“Are you having trouble sleeping? Are you self-medicating in any way? Do you have thoughts of harming yourself? Do you have thoughts of harming other people?”

I looked around the sterile office and wondered how I’d gotten there. I tucked my head against the wall, trying to keep my knees from shaking violently.

The man paused in the middle of one of his questions. Our eyes locked, and I could tell he saw how hollowed out I felt in that moment. He put his pen down.

“Are you a Christian?” he asked me. His tone of voice was lower, as if we were talking in secret now.

“I am,” I said back to him.

“I’m not supposed to ask that here,” he said. “But I just need to tell you that the devil is rejoicing right now, and we will not let him have you.”

A moment passed. Our eyes stayed locked. I know he saw a tear dribble down my cheek. He went back to scribbling notes and acting as if he hadn’t just given me a secret message. He got up abruptly, shook my hand, and exited the room, saying, “The doctor will be with you shortly.”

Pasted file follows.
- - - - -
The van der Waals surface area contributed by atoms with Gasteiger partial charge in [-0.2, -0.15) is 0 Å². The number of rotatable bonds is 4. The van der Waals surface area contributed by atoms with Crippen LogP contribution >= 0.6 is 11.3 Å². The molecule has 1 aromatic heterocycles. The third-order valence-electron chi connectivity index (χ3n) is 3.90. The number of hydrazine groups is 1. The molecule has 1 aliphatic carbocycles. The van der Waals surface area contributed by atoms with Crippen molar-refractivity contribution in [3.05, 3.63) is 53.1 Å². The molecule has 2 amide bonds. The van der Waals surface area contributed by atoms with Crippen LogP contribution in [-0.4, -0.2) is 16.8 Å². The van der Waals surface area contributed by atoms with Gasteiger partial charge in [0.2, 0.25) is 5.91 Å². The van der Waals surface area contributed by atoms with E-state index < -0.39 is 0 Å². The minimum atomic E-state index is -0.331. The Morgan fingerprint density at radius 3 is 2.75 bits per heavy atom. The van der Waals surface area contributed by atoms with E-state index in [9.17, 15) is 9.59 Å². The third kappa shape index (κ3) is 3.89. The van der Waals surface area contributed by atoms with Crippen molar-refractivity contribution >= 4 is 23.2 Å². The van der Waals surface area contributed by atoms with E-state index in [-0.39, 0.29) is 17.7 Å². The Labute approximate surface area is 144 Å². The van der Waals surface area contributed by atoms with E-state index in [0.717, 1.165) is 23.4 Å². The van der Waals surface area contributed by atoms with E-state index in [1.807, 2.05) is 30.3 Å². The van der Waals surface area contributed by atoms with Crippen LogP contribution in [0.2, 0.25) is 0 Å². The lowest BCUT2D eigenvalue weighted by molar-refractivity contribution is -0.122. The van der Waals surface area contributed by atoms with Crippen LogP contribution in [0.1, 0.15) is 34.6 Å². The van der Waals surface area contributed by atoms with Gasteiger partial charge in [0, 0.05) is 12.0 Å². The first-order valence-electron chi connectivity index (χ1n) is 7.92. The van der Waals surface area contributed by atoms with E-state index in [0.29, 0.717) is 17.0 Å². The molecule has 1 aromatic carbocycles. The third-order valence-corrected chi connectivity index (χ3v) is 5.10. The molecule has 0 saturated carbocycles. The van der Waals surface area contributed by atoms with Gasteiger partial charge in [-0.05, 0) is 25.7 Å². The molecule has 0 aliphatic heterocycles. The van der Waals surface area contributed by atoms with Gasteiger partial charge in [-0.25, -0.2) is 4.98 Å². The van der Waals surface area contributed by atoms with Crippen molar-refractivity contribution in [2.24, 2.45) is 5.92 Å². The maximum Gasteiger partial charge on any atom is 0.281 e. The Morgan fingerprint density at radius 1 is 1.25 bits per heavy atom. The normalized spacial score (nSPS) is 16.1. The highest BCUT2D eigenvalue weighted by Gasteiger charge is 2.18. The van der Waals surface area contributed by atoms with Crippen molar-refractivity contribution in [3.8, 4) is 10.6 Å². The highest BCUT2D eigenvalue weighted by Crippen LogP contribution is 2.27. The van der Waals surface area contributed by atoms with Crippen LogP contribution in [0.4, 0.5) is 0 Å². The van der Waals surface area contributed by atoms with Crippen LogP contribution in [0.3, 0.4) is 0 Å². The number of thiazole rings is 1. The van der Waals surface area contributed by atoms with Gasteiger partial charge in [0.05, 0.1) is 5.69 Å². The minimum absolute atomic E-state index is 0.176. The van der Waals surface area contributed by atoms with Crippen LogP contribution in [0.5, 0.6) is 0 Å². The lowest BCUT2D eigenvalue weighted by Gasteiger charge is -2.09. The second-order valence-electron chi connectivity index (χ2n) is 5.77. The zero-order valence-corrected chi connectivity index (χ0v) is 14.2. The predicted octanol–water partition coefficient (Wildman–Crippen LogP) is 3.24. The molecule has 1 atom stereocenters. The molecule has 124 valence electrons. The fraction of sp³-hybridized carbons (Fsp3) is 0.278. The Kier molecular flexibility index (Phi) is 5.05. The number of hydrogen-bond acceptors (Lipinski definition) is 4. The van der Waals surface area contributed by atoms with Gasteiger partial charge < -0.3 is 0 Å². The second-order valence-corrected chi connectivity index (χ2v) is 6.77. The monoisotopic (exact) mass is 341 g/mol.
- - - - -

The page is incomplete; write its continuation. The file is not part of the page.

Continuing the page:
In that office, I felt like Moses at the point when the Amalekites came to fight the Israelites. The battle was hard. It seemed nearly impossible. Moses discovered that when his arms were raised toward the sky, toward God, then they began to win. When he dropped his arms to his side, things shifted and they started to lose the battle. When his hands began to get tired, Moses’s friends came around him and held his arms up for him. They kept him steady. They did this until the battle was won.

Here was a man with broken English in the middle of a doctor’s office I’d never been to before, taking my arms and holding them up for me. He didn’t need to. It wasn’t his job to keep me strong in this fight, but he took on the role. Maybe he has been there before. Maybe he has fought the same war.

Regardless, I felt a little stronger. I felt like I could hold my arms up a little longer until the next person came along to help me keep going.